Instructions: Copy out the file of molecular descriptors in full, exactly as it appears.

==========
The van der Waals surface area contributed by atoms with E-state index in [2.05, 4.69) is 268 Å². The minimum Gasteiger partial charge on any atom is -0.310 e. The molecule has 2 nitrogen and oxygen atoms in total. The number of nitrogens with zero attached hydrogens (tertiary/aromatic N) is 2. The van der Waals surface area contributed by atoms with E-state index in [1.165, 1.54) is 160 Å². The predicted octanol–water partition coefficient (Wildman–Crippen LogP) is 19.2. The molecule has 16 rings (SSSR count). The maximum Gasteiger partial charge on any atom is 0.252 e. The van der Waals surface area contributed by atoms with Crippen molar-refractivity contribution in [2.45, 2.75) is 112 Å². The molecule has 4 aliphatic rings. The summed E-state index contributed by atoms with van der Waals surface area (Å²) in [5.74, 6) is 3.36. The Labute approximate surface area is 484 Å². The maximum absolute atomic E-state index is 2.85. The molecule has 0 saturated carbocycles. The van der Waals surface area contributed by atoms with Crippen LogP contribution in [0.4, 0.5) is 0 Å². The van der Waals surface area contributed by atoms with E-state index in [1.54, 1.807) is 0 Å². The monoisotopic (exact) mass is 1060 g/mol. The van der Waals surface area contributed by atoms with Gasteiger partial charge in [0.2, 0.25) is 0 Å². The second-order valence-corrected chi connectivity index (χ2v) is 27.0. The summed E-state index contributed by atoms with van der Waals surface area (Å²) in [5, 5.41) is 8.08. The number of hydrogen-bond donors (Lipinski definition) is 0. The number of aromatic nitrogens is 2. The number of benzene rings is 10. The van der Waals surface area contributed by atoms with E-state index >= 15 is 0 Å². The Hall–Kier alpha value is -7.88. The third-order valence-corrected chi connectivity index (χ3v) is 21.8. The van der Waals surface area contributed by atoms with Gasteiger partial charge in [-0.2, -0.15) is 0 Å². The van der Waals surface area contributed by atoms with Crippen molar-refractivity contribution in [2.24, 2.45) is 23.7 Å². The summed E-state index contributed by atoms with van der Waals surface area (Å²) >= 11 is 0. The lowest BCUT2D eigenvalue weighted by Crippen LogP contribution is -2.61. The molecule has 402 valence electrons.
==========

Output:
The van der Waals surface area contributed by atoms with E-state index in [2.05, 4.69) is 268 Å². The minimum Gasteiger partial charge on any atom is -0.310 e. The molecule has 2 nitrogen and oxygen atoms in total. The number of nitrogens with zero attached hydrogens (tertiary/aromatic N) is 2. The van der Waals surface area contributed by atoms with E-state index in [1.165, 1.54) is 160 Å². The predicted octanol–water partition coefficient (Wildman–Crippen LogP) is 19.2. The molecule has 16 rings (SSSR count). The maximum Gasteiger partial charge on any atom is 0.252 e. The van der Waals surface area contributed by atoms with Crippen molar-refractivity contribution in [2.45, 2.75) is 112 Å². The molecule has 4 aliphatic rings. The summed E-state index contributed by atoms with van der Waals surface area (Å²) in [5.74, 6) is 3.36. The Labute approximate surface area is 484 Å². The maximum absolute atomic E-state index is 2.85. The molecule has 0 saturated carbocycles. The van der Waals surface area contributed by atoms with Crippen LogP contribution in [0.4, 0.5) is 0 Å². The van der Waals surface area contributed by atoms with E-state index in [1.54, 1.807) is 0 Å². The monoisotopic (exact) mass is 1060 g/mol. The van der Waals surface area contributed by atoms with Gasteiger partial charge in [0.2, 0.25) is 0 Å². The second-order valence-corrected chi connectivity index (χ2v) is 27.0. The summed E-state index contributed by atoms with van der Waals surface area (Å²) in [5, 5.41) is 8.08. The number of hydrogen-bond donors (Lipinski definition) is 0. The number of aromatic nitrogens is 2. The number of benzene rings is 10. The van der Waals surface area contributed by atoms with E-state index >= 15 is 0 Å². The Hall–Kier alpha value is -7.88. The third-order valence-corrected chi connectivity index (χ3v) is 21.8. The van der Waals surface area contributed by atoms with Gasteiger partial charge in [-0.2, -0.15) is 0 Å². The van der Waals surface area contributed by atoms with Crippen molar-refractivity contribution in [2.24, 2.45) is 23.7 Å². The summed E-state index contributed by atoms with van der Waals surface area (Å²) >= 11 is 0. The lowest BCUT2D eigenvalue weighted by Crippen LogP contribution is -2.61. The molecule has 402 valence electrons.